Festivals differentiate modes of labor: performers labor to play, composers have already labored to write. Both schedules are separated. This division of labor alienates performers from their work. Performers suffer through unsatisfying concerts, knowing that composers only appreciate their effort inasmuch as it can circulate as a standalone, exchangeable entity. Further, musicians undertake such staggering workloads, performing new and unfamiliar works, that they cannot possibly find the time or energy to express themselves as artists. The crammed rehearsal schedules designed by festival administrators prevent real composer-performer interactions. I think of this as an artifact of classical museum culture, treating living composers like long-dead historical figures. In exactly that way, composer and performer workdays tend to only overlap at such a late stage that a composer can’t possibly make any edits. Now, this pattern of behavior doesn’t only apply to the festival scene. The social gulf between composers and performers pervades the entire new music superstructure, from three-day university residencies to the highest order of orchestra commissions. The composer-performer discursive divide is perpetuated, if not caused, by the distributions of labor incurred by compulsory overproduction.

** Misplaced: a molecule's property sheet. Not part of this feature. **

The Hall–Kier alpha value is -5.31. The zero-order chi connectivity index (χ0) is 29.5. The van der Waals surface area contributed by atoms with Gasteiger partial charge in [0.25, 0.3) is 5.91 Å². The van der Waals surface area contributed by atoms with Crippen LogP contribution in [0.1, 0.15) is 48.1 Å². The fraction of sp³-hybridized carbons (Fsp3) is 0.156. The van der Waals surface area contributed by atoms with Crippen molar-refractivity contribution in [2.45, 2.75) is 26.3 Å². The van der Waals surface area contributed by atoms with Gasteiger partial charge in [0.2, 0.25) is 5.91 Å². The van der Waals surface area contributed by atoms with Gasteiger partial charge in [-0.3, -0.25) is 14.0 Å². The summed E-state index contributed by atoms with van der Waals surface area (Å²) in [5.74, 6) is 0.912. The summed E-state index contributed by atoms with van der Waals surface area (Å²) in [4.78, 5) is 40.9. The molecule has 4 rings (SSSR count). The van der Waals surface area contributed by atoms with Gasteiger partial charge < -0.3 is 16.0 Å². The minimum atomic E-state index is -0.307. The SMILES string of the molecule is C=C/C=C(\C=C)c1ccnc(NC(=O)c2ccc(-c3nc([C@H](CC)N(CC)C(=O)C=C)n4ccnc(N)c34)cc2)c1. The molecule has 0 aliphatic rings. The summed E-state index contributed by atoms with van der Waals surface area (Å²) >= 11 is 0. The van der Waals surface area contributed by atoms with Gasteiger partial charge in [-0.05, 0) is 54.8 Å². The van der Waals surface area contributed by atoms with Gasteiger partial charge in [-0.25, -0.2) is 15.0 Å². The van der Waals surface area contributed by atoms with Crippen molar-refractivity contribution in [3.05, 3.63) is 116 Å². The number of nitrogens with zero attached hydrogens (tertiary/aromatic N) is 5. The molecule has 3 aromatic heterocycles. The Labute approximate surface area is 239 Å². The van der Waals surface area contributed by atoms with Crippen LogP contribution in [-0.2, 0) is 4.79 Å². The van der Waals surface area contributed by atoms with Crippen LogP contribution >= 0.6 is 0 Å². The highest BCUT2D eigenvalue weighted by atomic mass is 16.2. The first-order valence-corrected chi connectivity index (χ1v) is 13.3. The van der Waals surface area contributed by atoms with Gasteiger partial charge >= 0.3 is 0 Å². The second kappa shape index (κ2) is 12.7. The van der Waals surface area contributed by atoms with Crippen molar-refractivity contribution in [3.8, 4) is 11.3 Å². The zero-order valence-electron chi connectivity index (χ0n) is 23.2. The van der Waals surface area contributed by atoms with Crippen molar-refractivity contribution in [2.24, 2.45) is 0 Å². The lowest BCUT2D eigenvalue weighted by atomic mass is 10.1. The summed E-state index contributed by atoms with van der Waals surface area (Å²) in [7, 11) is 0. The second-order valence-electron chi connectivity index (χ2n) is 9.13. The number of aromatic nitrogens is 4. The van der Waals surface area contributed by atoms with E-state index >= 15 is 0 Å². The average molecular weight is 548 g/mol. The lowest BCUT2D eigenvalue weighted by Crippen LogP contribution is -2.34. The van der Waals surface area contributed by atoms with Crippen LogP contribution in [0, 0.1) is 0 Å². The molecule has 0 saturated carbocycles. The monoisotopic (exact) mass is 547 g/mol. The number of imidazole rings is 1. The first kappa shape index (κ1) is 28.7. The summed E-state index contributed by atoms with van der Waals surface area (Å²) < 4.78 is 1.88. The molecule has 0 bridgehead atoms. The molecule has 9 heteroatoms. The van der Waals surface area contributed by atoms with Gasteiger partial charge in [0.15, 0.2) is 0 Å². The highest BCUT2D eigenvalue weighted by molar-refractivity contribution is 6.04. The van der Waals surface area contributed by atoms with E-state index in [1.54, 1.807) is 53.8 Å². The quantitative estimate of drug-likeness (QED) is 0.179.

The student festival format affects young creative lives. It inures composers and performers to the rhythm of overproduction; it prepares them for the academic economics I discussed in last week’s article. It trains young composers to build commodities – to create works of similar length and duplicability, written during crammed timelines and with minimal conceptual and notational risk. It teaches young performers that music pre-exists performance and has nothing to do with concerts. One cannot separate festivals from the economy of new music, and I find myself in a similar position to last week, asking – “would new music, as I know it, exist at all without this infrastructure; is it desirable or possible to abandon it?”